Tag Archives: Audi R8

Hot Cars And Warm Memories

Woohoo! The new cover for Book 2: THE SPY IS CAST is finally ready!  Playing with the Audi R8 was fabulous, and it brought back memories, too.

I’d love to blame the long delay on ‘circumstances beyond my control’, but the truth is I’m doing the covers myself and it took so long because I’m short on ‘spare’ time and dog-slow at Photoshop. But hey, I’m getting better! By the time I’ve finished updating all the covers, I should be a pro. (Or, more likely, a trained chimpanzee repeating rote behaviours without grasping the underlying concepts, but whatever. It kinda looks the same to anybody who isn’t a pro themselves.)

Anyway, without further ado, here it is:

I’m pleased with the sophisticated gray-on-gray (no, not Fifty Shades) look, and I’m thrilled to have a real R8 in the picture! When I wrote the book, I never dreamed I’d actually end up sitting in the car of my literary fantasies. Many thanks to Doug S. and the staff at Glenmore Audi for letting me do the photo shoot at their dealership!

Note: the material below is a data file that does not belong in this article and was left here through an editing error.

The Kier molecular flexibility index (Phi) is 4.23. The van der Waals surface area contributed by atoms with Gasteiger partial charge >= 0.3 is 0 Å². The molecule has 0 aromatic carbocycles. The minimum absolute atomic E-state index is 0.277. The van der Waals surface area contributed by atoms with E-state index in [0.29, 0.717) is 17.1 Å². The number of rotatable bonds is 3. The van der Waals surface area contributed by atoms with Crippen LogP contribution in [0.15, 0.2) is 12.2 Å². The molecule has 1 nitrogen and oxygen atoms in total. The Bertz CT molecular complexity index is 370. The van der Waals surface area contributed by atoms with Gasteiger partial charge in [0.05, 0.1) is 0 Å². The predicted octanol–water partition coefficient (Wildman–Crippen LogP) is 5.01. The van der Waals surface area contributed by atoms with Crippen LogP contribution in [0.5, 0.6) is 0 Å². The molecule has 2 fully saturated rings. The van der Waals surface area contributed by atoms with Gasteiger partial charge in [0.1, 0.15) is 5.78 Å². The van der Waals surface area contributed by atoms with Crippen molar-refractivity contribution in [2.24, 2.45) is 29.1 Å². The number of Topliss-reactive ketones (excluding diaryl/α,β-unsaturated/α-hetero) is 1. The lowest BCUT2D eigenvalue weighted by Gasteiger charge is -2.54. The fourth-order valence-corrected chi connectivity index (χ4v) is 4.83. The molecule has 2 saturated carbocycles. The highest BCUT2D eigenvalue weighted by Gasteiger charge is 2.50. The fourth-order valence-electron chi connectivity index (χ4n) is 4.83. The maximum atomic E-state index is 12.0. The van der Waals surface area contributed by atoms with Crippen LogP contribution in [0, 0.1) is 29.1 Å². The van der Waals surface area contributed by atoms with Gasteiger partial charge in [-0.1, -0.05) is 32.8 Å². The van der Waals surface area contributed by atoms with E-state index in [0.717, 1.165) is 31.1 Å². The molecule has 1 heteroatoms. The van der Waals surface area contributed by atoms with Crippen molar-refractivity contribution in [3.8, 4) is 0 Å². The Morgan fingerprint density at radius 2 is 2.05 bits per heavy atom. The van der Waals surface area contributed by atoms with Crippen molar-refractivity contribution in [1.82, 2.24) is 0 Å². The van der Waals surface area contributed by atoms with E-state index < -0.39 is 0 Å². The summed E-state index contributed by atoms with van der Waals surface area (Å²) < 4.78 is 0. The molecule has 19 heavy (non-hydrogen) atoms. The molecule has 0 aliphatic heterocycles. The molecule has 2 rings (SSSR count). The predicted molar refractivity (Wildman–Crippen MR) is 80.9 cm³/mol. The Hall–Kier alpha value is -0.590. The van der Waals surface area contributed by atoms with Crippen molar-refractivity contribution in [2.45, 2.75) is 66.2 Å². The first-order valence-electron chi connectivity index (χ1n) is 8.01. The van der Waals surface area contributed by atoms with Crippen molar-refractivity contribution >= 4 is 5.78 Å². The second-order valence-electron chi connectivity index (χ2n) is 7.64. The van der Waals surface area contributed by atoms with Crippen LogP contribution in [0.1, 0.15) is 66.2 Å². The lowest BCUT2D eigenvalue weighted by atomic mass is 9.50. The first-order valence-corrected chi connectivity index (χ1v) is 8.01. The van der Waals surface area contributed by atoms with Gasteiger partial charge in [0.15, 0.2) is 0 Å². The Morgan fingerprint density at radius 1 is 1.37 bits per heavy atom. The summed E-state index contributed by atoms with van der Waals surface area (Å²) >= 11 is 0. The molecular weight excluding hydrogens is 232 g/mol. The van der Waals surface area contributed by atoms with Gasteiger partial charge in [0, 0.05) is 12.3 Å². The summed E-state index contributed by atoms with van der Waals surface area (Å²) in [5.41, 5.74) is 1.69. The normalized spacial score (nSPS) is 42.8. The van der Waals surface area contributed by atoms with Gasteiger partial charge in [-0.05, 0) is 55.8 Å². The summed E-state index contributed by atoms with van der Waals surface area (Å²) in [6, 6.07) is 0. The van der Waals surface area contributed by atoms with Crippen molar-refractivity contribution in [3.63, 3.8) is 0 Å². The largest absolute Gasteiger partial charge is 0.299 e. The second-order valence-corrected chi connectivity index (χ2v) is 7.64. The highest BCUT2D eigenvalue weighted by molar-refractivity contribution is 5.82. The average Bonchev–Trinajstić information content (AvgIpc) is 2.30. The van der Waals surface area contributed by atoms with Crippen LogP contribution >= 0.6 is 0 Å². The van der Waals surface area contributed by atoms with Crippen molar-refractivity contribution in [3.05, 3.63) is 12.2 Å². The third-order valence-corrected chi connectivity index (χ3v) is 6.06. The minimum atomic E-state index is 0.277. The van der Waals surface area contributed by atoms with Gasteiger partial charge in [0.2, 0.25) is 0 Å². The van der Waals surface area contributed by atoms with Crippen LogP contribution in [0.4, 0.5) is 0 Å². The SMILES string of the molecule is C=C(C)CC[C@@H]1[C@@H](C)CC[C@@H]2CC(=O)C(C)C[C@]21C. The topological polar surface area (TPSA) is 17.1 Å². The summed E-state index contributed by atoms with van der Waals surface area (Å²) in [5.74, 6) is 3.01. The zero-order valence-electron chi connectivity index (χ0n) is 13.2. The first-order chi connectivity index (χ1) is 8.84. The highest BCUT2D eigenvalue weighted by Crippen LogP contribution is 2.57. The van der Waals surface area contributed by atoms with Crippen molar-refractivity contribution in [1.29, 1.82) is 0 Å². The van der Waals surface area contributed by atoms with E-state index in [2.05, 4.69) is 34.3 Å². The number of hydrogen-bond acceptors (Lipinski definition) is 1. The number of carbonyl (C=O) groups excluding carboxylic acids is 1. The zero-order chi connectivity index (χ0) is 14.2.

My only regret is that I didn’t ask to go for a ride in the R8, but I’m not too sad about missing out. It isn’t right to make a car like that slog along in Calgary traffic, and there’s no place around here where it could really strut its stuff. But even though I didn’t go for a cruise, the thought of riding in a hot car brought back a happy memory for me.

I’m not sure whether a love of high-performance automobiles is genetic or learned, but either way I was destined to inherit it. My dad’s dream car was a 1966 Corvette Stingray with the 427 big-block, and sometime in the mid-70s he bought one. (Aydan’s 1966 ‘Vette in the Never Say Spy series is based on my dad’s car. Are you surprised? Nah, I didn’t think so.)